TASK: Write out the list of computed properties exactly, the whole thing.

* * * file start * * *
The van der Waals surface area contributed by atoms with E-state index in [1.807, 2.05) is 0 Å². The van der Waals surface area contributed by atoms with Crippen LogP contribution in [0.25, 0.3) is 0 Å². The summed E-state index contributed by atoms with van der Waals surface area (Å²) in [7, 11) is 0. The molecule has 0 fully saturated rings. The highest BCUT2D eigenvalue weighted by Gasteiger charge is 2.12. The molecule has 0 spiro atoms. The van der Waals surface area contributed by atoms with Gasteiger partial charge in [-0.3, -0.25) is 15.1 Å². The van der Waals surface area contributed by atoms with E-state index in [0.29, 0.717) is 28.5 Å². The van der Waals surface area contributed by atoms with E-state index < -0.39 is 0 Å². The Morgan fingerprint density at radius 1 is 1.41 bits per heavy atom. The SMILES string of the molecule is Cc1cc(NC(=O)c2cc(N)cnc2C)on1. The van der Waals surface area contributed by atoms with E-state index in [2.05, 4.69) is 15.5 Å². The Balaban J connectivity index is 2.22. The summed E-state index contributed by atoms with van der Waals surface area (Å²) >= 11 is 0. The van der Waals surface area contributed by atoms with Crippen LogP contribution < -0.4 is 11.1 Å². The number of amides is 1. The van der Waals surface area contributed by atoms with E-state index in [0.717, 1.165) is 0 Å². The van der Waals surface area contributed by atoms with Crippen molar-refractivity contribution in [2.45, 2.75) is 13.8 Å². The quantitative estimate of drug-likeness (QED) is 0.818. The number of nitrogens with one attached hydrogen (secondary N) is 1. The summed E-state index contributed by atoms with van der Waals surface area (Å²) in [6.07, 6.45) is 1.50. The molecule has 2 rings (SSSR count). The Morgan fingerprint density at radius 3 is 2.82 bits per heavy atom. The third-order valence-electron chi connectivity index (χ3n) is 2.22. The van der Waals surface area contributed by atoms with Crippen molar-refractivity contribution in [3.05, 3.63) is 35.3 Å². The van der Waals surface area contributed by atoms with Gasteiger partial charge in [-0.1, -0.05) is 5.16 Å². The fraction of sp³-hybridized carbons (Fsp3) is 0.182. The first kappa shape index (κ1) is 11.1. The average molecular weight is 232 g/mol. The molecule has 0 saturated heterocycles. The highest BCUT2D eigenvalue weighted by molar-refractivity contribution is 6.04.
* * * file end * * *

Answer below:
The van der Waals surface area contributed by atoms with E-state index in [1.807, 2.05) is 0 Å². The van der Waals surface area contributed by atoms with Crippen LogP contribution in [0.25, 0.3) is 0 Å². The summed E-state index contributed by atoms with van der Waals surface area (Å²) in [7, 11) is 0. The molecule has 0 fully saturated rings. The highest BCUT2D eigenvalue weighted by Gasteiger charge is 2.12. The molecule has 0 spiro atoms. The van der Waals surface area contributed by atoms with Gasteiger partial charge in [-0.3, -0.25) is 15.1 Å². The van der Waals surface area contributed by atoms with E-state index in [0.29, 0.717) is 28.5 Å². The van der Waals surface area contributed by atoms with E-state index < -0.39 is 0 Å². The Morgan fingerprint density at radius 1 is 1.41 bits per heavy atom. The SMILES string of the molecule is Cc1cc(NC(=O)c2cc(N)cnc2C)on1. The van der Waals surface area contributed by atoms with E-state index in [2.05, 4.69) is 15.5 Å². The Balaban J connectivity index is 2.22. The summed E-state index contributed by atoms with van der Waals surface area (Å²) >= 11 is 0. The van der Waals surface area contributed by atoms with Crippen LogP contribution < -0.4 is 11.1 Å². The number of amides is 1. The van der Waals surface area contributed by atoms with E-state index in [0.717, 1.165) is 0 Å². The van der Waals surface area contributed by atoms with Crippen molar-refractivity contribution in [2.45, 2.75) is 13.8 Å². The quantitative estimate of drug-likeness (QED) is 0.818. The number of nitrogens with one attached hydrogen (secondary N) is 1. The summed E-state index contributed by atoms with van der Waals surface area (Å²) in [6.07, 6.45) is 1.50. The molecule has 2 rings (SSSR count). The Morgan fingerprint density at radius 3 is 2.82 bits per heavy atom. The third-order valence-electron chi connectivity index (χ3n) is 2.22. The van der Waals surface area contributed by atoms with Crippen molar-refractivity contribution in [3.05, 3.63) is 35.3 Å². The van der Waals surface area contributed by atoms with Gasteiger partial charge in [-0.1, -0.05) is 5.16 Å². The fraction of sp³-hybridized carbons (Fsp3) is 0.182. The first kappa shape index (κ1) is 11.1. The average molecular weight is 232 g/mol. The molecule has 0 saturated heterocycles. The highest BCUT2D eigenvalue weighted by molar-refractivity contribution is 6.04.